That report was sent to Canada's environment minister, who is expected to announce a decision in early December.
But many challenge the panel's impartiality, with the Sierra Club Canada saying it's stacked with ex-nuclear industry officials, and the Canadian Environmental Law Agency (CELA) calling its report biased, incomplete, and "fundamentally flawed."
"The members of the panel support nuclear power from the outset," the Sierra Club's program director, John Bennett, told VICE News. "They've never not approved a project."
CELA blasted the panel and the power company for only considering a "hypothetical" alternative to the DGR plan, without looking at a single other real-world site to bury the waste.
"The failure or refusal by OPG to conduct an appropriate site selection process leaves the [review panel] with insufficient information," the group wrote in a submission to the panel. "At a minimum, any future [environmental assessment] work must require OPG to conduct an actual investigation of at least one other site."
Environmentalists have found allies in a wide range of counties and municipalities around the Great Lakes. In July, the National Association of Counties issued a resolution calling on the president and the secretary of state to oppose the project. Now, both of Michigan's senators are trying to bring legislative pressure to bear on the administration.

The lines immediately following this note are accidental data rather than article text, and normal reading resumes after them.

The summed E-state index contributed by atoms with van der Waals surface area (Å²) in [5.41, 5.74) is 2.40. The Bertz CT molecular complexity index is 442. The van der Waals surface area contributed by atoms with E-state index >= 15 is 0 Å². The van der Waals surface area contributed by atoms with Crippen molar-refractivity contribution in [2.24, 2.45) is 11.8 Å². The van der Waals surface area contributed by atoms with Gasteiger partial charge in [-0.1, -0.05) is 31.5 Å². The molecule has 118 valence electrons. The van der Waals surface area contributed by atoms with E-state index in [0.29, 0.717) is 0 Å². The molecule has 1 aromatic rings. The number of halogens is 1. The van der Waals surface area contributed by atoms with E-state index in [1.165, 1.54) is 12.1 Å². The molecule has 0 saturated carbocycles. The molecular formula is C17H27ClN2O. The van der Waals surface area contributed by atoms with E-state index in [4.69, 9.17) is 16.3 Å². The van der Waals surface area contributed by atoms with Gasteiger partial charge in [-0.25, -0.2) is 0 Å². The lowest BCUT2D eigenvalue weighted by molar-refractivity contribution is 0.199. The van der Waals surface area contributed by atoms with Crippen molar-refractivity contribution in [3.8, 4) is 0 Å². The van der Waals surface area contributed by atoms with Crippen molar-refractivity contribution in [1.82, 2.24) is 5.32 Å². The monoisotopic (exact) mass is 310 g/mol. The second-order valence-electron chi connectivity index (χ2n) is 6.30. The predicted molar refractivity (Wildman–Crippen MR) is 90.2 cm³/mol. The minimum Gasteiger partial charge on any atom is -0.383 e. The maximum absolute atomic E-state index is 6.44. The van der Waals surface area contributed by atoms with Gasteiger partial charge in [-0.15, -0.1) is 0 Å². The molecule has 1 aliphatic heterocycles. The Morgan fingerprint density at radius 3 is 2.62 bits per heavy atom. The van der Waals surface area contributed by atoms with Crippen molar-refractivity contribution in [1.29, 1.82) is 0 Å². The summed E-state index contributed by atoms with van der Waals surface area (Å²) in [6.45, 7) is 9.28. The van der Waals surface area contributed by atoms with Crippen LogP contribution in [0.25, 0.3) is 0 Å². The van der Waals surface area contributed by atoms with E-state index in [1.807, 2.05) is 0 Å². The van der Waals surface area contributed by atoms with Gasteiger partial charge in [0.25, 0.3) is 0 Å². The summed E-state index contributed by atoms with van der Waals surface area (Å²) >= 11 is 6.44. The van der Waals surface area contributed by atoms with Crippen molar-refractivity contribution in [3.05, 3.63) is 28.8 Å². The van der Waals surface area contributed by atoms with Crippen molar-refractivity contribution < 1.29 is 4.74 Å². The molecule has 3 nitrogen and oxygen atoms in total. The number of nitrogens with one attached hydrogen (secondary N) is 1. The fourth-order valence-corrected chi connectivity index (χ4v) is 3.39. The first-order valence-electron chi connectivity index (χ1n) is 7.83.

Last week, Senators Debbie Stabenow and Gary Peters announced that they will introduce the Stop Nuclear Waste by Our Lakes Act. The law will call on the US State Department to invoke the 1909 Boundary Waters Treaty and demand a binational review of the project by the International Joint Commission, a body that mediates boundary disputes. Representative Dan Kildee of Michigan will introduce a similar bill in the House.
"Canada's plan to permanently store nuclear waste on the shores of Lake Huron is an unnecessary threat to both the US and Canada's shared water resources," Kildee said in a press release. "Invoking the Waters Treaty is the latest action to protect our Great Lakes and to ensure that a thorough review is done."
But the power company says that the project has already been studied to death.